SCIENTIA GEOGRAPHICA SINICA ›› 2014, Vol. 34 ›› Issue (8): 897-906.doi: 10.13249/j.cnki.sgs.2014.08.897

• Orginal Article •     Next Articles

Housing Differentiation in Low-Income Neighbourhoods in Large Chinese Cities under Market Transition

Lin LIU1,2, Gang-bin YANG1,3, Shen-jing HE1()   

  1. 1.Center of Integrated Geographic Information Analysis, Guangdong Key Laboratory for Urbanization and Geo-simulation, School of Geography and Planning, Sun Yat-sen University, Guangzhou, Guangdong 510275, China
    2.Department of Geography, University of Cincinnati, Cincinnati, Ohio 45221-0131, USA
    3.Guangzhou Transportation Planning Research Institute, Guangzhou, Guangdong 528400,China
  • Received:2013-11-04 Revised:2013-11-19 Online:2014-08-10 Published:2014-08-10

Abstract:

Based on a large-scale household survey conducted in low-income urban neighborhoods in three large Chinese cities, i.e. Guangzhou, Wuhan and Xi′an, this study examines China′s low income urban neighborhoods’ between-group and within-group housing differentiation defined by different socioeconomic characteristics, and analyzes various determinants of housing differentiation under market transition, including institutional factors (hukou, neighborhood type, employer type, etc.) and market factors (social group, age, education, Household income, occupation, etc.). This study aims to present a comprehensive portrait of housing differentiation in low-income urban neighborhoods, and to understand how the confluence of state and market forces contribute to housing differentiation. The merits of this study mainly lie in two aspects: first, based on first-hand data source, this article presents a meticulous examination of housing differentiation within and between groups categorized by various indicators; second, this study enriches our understanding of the role of institutional and market forces by providing a more accurate assessment on their respective impacts on different aspects of housing differentiation. In this study, we applied various statistical models to analyze different social groups’ housing differentiation on the housing tenure and housing conditions. Theil′s index is applied to measuring the degree of residential differentiation between and within groups on housing tenure and housing conditions, while multivariate regression model is used to explain the causes of housing conditions differentiation. According to the Theil′s T statistics, the differentiation of housing tenure is most significant among people with different hukou status. These findings suggest that housing tenure differentiation is predominantly shaped by institutional factors, while the impact of market remuneration system, e.g. educational attainment and household income, is comparatively less significant. The patterns of differentiation are slightly different when it is measured by housing conditions. In terms of between group differentiation in housing conditions, groups defined by hukou status, household income, and different cities show a high degree of differentiation. In comparison, between group differentiation is much less significant than within group differentiation. This could be partly explained by the fact that various social groups in Chinese cities are generally characterized by high degree of heterogeneity and mobility under market transition. This is particularly true among residents in low-income neighborhoods, which are highly fluid, volatile, and heterogeneous, although they might become more homogeneous once all better-off residents have moved out. The multivariate regression analyses reveal that the forces from market and the state have brought about different imprints on various aspects of housing status. Institutional factors have projected more significant impacts on some costly and durable housing indicators, which are less likely to change in a short period, such as housing tenure and housing area, while socio-economic determinants are more influential on housing facilities which are comparatively easy to be improved. Concurring with extant literature, this study shows that institutional heritages from the socialist period continue to shape the patterns of housing consumption in post-reform large Chinese cities, although the newly emerged urban housing market starts to play increasing important roles. In addition, this research presents a much more detailed portrait of housing differentiation in low income neighborhoods. This paper has added much richness and nuance to extant understanding of housing differentiation under market transition.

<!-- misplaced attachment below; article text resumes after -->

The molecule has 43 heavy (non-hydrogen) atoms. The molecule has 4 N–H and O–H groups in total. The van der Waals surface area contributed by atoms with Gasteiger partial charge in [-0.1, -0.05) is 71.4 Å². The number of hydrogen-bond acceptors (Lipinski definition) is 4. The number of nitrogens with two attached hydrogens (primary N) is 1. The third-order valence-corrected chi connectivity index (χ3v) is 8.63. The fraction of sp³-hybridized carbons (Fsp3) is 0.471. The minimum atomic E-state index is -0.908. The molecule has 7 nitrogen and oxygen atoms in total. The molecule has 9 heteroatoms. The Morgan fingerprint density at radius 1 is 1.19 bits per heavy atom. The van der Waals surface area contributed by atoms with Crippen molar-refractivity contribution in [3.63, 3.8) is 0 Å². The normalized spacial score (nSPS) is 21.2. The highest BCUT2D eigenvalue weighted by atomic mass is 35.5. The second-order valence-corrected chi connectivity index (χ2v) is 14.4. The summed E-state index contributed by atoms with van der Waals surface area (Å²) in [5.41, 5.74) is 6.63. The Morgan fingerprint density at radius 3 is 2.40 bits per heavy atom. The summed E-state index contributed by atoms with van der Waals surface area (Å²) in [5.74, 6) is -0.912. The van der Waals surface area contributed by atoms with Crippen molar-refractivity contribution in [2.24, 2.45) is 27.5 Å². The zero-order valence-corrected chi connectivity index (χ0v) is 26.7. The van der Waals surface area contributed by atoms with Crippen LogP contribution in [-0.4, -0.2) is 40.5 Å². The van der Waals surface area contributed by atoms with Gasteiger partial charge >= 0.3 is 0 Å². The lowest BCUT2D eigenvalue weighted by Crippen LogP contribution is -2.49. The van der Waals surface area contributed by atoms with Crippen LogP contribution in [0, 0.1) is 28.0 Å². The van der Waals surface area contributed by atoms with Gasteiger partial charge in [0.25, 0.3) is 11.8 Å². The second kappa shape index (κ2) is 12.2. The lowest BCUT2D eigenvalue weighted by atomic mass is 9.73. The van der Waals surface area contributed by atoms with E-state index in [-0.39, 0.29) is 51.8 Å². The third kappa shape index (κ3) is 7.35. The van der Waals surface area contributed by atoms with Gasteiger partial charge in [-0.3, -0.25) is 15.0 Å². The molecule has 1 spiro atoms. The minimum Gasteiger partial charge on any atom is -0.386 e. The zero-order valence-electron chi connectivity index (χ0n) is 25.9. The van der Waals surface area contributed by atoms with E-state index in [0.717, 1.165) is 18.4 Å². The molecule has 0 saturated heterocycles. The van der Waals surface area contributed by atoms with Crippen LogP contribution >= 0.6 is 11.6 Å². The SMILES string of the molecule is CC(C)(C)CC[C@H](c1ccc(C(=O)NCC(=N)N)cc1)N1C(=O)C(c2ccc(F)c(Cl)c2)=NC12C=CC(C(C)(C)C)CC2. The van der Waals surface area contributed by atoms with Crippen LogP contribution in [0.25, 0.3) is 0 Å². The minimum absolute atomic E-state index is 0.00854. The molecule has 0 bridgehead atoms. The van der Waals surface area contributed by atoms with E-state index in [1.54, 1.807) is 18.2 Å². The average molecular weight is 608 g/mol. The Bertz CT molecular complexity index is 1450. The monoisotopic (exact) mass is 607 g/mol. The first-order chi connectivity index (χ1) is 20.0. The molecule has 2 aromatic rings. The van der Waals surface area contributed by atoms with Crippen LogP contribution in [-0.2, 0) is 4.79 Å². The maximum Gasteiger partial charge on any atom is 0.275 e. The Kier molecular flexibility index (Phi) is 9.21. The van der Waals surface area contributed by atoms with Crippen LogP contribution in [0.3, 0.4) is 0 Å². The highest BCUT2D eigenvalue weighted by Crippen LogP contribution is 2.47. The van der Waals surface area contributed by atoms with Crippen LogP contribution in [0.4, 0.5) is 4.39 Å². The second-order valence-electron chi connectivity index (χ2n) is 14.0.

Key words: market transition, institution, market, housing differentiation, low-income neighborhood

CLC Number: 

  • F293.3